Though he was born and raised on Manhattan’s Upper West Side, Herzog says his entire extended family now lives in Israel. In high school and college, he was active in pro-Israel advocacy, taking part in Write on for Israel, a journalism-focused leadership program for Jewish teenagers, as well in AIPAC’s Saban Leadership Seminar.
Still, he believes that such advocacy is insufficient in light of the forces that have overtaken society — a conviction he outlines in his Middle East position paper, which at the moment exists as a draft and has not been publicly released.
“Yes, of course Israel is America’s most reliable friend and only democratic ally in the Middle East,” Herzog declares, going on to aver, among other things, that the Boycott, Divestment and Sanctions movement is antisemitic, that the Iran nuclear deal was ill-conceived but “better than nothing,” and that the United States must provide foreign aid to Israel while advocating for a two-state solution.
“But none of this is enough,” he writes in the draft. “Jewish history shows us as much.”
“I had no option but to run to try to wake us up,” Herzog adds. “We had turned a blind eye to our Orthodox Jewish brothers and sisters in Borough Park on the front lines of antisemitic hate crimes for years. We had turned a blind eye to our Israeli-American brothers and sisters who have been sounding the alarm for years. We have grown complacent, even comfortable. We have to reckon with growing up making sure you had a missile shelter always within a 15-second dash away and ‘safe rooms’ for chemical weapon attacks, hearing bedtime stories from great-grandparents who fled pogroms after watching their parents burned alive in synagogue.”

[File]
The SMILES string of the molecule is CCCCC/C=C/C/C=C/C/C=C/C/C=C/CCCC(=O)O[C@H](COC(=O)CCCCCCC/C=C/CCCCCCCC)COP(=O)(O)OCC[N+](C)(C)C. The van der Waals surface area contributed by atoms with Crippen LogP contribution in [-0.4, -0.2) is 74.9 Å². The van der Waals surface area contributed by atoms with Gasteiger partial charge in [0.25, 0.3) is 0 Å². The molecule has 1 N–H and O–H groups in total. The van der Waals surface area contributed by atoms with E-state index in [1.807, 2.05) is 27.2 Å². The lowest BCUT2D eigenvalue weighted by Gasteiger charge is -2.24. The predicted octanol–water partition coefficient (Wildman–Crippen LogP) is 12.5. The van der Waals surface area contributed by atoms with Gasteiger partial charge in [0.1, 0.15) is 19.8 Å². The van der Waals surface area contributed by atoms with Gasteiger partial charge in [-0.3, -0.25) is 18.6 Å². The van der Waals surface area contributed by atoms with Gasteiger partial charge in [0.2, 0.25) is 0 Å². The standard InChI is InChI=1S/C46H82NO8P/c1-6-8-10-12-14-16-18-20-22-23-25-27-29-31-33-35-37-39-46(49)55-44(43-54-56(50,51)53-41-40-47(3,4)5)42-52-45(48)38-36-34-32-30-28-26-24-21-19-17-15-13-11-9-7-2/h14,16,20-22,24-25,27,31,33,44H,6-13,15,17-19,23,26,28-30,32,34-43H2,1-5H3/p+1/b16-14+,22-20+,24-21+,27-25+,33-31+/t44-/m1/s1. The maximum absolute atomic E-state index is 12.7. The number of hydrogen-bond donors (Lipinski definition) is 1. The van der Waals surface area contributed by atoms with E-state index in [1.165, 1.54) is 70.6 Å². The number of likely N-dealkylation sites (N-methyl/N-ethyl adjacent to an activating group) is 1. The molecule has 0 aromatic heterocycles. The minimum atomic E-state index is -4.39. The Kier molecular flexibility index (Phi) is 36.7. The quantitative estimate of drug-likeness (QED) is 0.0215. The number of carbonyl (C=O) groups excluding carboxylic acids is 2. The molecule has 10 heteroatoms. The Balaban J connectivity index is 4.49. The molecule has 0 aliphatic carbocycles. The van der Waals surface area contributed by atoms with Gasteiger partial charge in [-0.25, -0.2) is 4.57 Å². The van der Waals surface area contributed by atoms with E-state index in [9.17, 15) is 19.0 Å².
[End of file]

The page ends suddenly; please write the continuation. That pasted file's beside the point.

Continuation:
Occasionally, Herzog’s musings can veer into incomprehensibility, even as he speaks in the kind of didactic tone that is befitting of his background as a graduate student.
When asked how to characterize his general view on a U.S. military presence in the Middle East, he embarked on a roundabout explanation that ended with a warning about the ever-growing threat of facial recognition technology.
Herzog is running for Congress in his home district, and said his campaign to unseat Nadler isn’t personal. “This really has nothing to do with Congressman Nadler,” he told JI. “I have great respect [for him]. He’s a patriot. He’s been a public servant for a very long while.”
Though his campaign is a long shot, Herzog contends he has a fighting chance, adding — based on some back-of-the-envelope calculations — that he only needs 2% of the entire population of New York’s 10th district to make it to the general election.
Herzog maintains that he is part of a wave of young “Freedom Democrats” who are following in Yang’s wake, much in the same way a crop of progressives backed by Justice Democrats — including Reps. Alexandria Ocasio-Cortez (D-NY) and Ayanna Pressley (D-MA) — unseated long-serving incumbents after Sen. Bernie Sanders’s (I-VT) failed presidential run four years ago.
But the difference between Yang and Sanders is that Sanders returned to the Senate after he lost the presidential election, both in 2016 and this year. Yang, on the other hand, has never held elected office — which suggests that the durability of his vision remains in question.
Still, Herzog believes that as the pandemic ravages the U.S., Yang’s vision has become more urgent. “The need,” Herzog said, alluding to U.B.I., “is too great.”
On June 23, Herzog will find out whether voters feel they need him too.